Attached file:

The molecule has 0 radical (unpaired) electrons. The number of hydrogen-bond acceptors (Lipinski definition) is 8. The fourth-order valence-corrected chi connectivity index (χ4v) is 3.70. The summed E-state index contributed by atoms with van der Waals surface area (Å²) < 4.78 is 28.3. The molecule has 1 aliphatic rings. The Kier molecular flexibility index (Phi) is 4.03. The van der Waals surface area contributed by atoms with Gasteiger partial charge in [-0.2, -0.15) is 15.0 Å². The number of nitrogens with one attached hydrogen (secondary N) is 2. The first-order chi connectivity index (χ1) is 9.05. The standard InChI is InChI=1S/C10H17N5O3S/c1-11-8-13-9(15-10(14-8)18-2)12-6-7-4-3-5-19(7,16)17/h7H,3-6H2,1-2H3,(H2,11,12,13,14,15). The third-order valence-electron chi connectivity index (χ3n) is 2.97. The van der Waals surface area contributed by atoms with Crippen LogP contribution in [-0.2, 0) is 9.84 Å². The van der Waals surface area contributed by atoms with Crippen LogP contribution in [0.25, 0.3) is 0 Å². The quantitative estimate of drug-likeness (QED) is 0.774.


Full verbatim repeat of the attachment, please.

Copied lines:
The molecule has 0 radical (unpaired) electrons. The number of hydrogen-bond acceptors (Lipinski definition) is 8. The fourth-order valence-corrected chi connectivity index (χ4v) is 3.70. The summed E-state index contributed by atoms with van der Waals surface area (Å²) < 4.78 is 28.3. The molecule has 1 aliphatic rings. The Kier molecular flexibility index (Phi) is 4.03. The van der Waals surface area contributed by atoms with Gasteiger partial charge in [-0.2, -0.15) is 15.0 Å². The number of nitrogens with one attached hydrogen (secondary N) is 2. The first-order chi connectivity index (χ1) is 9.05. The standard InChI is InChI=1S/C10H17N5O3S/c1-11-8-13-9(15-10(14-8)18-2)12-6-7-4-3-5-19(7,16)17/h7H,3-6H2,1-2H3,(H2,11,12,13,14,15). The third-order valence-electron chi connectivity index (χ3n) is 2.97. The van der Waals surface area contributed by atoms with Crippen LogP contribution in [-0.2, 0) is 9.84 Å². The van der Waals surface area contributed by atoms with Crippen LogP contribution in [0.25, 0.3) is 0 Å². The quantitative estimate of drug-likeness (QED) is 0.774.